The case was named after a lawsuit filed in 1951 by NAACP lawyers against the Topeka, Kansas school district on behalf of Linda Brown and her family. By the time the Brown’s case made it to the US Supreme Court in 1954 it had been combined with four other similar school segregation cases into a single unified case.
Thurgood Marshall, the NAACP, and the Supreme Court
The NAACP’s chief counsel, Thurgood Marshall, argued the unified case in Brown v. Board before the Supreme Court. Marshall and a team of NAACP lawyers had been challenging segregation laws for several years prior to Brown.
In 1950 Marshall had won a case before the Supreme Court, Sweatt v. Painter, in which the Court had ruled that a Texas law school purporting to offer black students an education equal to that which it offered whites was not—as measured by funding, faculty, or facilities—in fact equal. (The law school for black students consisted initially of only three basement classrooms and no library).
After their success in Sweatt, Marshall and the other NAACP lawyers wanted to find and develop test cases by which means they could strike at the heart of segregation itself. They wanted the fact that students were being separated into different schools solely because of race itself declared unconstitutional. And, in Brown v. Board, Marshall and his colleagues found five cases through which they could work to achieve their goal.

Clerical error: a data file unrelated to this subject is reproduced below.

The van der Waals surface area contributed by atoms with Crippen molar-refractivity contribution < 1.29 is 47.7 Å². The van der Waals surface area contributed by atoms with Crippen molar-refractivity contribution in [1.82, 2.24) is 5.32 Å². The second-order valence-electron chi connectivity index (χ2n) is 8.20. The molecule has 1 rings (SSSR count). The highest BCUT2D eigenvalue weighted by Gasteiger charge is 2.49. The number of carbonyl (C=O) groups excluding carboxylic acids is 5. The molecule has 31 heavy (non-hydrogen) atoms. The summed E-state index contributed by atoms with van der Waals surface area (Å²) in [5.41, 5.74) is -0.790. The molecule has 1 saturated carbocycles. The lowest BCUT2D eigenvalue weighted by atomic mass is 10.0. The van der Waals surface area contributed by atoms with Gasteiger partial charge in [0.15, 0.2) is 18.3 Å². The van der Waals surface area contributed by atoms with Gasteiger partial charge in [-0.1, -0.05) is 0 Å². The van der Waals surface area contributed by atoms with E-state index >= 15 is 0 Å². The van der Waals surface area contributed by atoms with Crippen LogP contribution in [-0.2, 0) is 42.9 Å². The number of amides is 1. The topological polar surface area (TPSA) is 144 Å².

Linda Brown’s case was particularly useful to Thurgood Marshall’s efforts because Monroe Elementary was not underfunded in comparison to Sumner Elementary. The school Linda attended was separate, but it was not, measured by funding, unequal. The case allowed Marshall and the other NAACP lawyers to focus attention on the question of the constitutionality of segregation itself.
In making the case in Brown, Marshall drew upon the research of two psychologists, Kenneth and Mamie Clark, to argue that the very fact black and white children were sent to separate schools damaged the black children’s self-esteem, stigmatized them, and adversely shaped their self-image for the rest of their lives. Separate schools, Marshall argued, made plain to black children that they were deemed unworthy of being educated in the same classrooms as white children; school segregation reinforced notions of difference and inequality associated with race prejudice and racism.
Separate Is “Inherently Unequal”